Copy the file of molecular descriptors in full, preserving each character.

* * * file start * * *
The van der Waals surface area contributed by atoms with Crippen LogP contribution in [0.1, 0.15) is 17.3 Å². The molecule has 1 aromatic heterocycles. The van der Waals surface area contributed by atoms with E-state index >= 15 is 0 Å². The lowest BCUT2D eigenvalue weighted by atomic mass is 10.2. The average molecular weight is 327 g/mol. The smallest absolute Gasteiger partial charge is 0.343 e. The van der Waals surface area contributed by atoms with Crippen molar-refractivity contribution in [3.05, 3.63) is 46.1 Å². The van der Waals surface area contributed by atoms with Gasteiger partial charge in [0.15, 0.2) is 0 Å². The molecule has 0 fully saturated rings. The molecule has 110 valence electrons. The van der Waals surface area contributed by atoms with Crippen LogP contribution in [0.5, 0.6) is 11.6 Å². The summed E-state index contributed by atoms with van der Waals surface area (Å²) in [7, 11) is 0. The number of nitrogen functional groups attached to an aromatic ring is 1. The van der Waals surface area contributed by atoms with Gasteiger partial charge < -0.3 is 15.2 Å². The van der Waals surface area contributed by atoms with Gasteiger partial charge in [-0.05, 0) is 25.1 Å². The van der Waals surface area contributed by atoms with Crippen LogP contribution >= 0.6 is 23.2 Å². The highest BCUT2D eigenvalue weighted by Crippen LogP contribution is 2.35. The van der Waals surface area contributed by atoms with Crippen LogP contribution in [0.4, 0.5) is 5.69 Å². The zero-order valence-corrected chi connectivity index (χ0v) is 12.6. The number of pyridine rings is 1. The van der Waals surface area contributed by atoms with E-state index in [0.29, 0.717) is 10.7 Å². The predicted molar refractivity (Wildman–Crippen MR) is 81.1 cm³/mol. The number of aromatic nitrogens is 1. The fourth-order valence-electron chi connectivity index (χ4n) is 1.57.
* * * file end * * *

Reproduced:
The van der Waals surface area contributed by atoms with Crippen LogP contribution in [0.1, 0.15) is 17.3 Å². The molecule has 1 aromatic heterocycles. The van der Waals surface area contributed by atoms with E-state index >= 15 is 0 Å². The lowest BCUT2D eigenvalue weighted by atomic mass is 10.2. The average molecular weight is 327 g/mol. The smallest absolute Gasteiger partial charge is 0.343 e. The van der Waals surface area contributed by atoms with Crippen molar-refractivity contribution in [3.05, 3.63) is 46.1 Å². The van der Waals surface area contributed by atoms with Gasteiger partial charge in [0.15, 0.2) is 0 Å². The molecule has 0 fully saturated rings. The molecule has 110 valence electrons. The van der Waals surface area contributed by atoms with Crippen LogP contribution in [0.5, 0.6) is 11.6 Å². The summed E-state index contributed by atoms with van der Waals surface area (Å²) in [7, 11) is 0. The number of nitrogen functional groups attached to an aromatic ring is 1. The van der Waals surface area contributed by atoms with Gasteiger partial charge < -0.3 is 15.2 Å². The van der Waals surface area contributed by atoms with Gasteiger partial charge in [-0.05, 0) is 25.1 Å². The van der Waals surface area contributed by atoms with Crippen LogP contribution >= 0.6 is 23.2 Å². The highest BCUT2D eigenvalue weighted by Crippen LogP contribution is 2.35. The van der Waals surface area contributed by atoms with Crippen LogP contribution in [0.4, 0.5) is 5.69 Å². The zero-order valence-corrected chi connectivity index (χ0v) is 12.6. The number of pyridine rings is 1. The van der Waals surface area contributed by atoms with E-state index in [0.29, 0.717) is 10.7 Å². The predicted molar refractivity (Wildman–Crippen MR) is 81.1 cm³/mol. The number of aromatic nitrogens is 1. The fourth-order valence-electron chi connectivity index (χ4n) is 1.57.